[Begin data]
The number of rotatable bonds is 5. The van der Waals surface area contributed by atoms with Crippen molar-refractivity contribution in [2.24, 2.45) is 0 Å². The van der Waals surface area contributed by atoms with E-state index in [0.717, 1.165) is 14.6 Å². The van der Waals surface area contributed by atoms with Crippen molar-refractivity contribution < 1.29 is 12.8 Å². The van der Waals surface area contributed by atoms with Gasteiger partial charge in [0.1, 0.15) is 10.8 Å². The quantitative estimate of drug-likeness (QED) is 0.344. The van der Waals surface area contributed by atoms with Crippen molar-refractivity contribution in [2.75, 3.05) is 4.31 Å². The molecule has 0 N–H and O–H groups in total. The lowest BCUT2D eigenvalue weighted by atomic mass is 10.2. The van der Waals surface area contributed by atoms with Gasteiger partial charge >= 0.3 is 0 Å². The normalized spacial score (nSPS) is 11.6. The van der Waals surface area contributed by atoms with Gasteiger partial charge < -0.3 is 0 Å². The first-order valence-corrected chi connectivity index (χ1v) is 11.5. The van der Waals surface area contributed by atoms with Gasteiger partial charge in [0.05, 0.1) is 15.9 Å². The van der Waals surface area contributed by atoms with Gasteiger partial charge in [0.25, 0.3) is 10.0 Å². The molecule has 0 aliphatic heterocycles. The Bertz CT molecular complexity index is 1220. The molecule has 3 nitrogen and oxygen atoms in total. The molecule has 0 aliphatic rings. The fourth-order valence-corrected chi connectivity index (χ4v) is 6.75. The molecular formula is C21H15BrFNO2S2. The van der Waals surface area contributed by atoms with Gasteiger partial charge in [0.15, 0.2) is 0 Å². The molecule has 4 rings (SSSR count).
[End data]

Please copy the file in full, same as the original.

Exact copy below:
The number of rotatable bonds is 5. The van der Waals surface area contributed by atoms with Crippen molar-refractivity contribution in [2.24, 2.45) is 0 Å². The van der Waals surface area contributed by atoms with E-state index in [0.717, 1.165) is 14.6 Å². The van der Waals surface area contributed by atoms with Crippen molar-refractivity contribution < 1.29 is 12.8 Å². The van der Waals surface area contributed by atoms with Gasteiger partial charge in [0.1, 0.15) is 10.8 Å². The quantitative estimate of drug-likeness (QED) is 0.344. The van der Waals surface area contributed by atoms with Crippen molar-refractivity contribution in [2.75, 3.05) is 4.31 Å². The molecule has 0 N–H and O–H groups in total. The lowest BCUT2D eigenvalue weighted by atomic mass is 10.2. The van der Waals surface area contributed by atoms with Gasteiger partial charge >= 0.3 is 0 Å². The normalized spacial score (nSPS) is 11.6. The van der Waals surface area contributed by atoms with Gasteiger partial charge < -0.3 is 0 Å². The first-order valence-corrected chi connectivity index (χ1v) is 11.5. The van der Waals surface area contributed by atoms with Gasteiger partial charge in [0.05, 0.1) is 15.9 Å². The van der Waals surface area contributed by atoms with Gasteiger partial charge in [0.25, 0.3) is 10.0 Å². The molecule has 0 aliphatic heterocycles. The Bertz CT molecular complexity index is 1220. The molecule has 3 nitrogen and oxygen atoms in total. The molecule has 0 aliphatic rings. The fourth-order valence-corrected chi connectivity index (χ4v) is 6.75. The molecular formula is C21H15BrFNO2S2. The van der Waals surface area contributed by atoms with Gasteiger partial charge in [0.15, 0.2) is 0 Å². The molecule has 4 rings (SSSR count).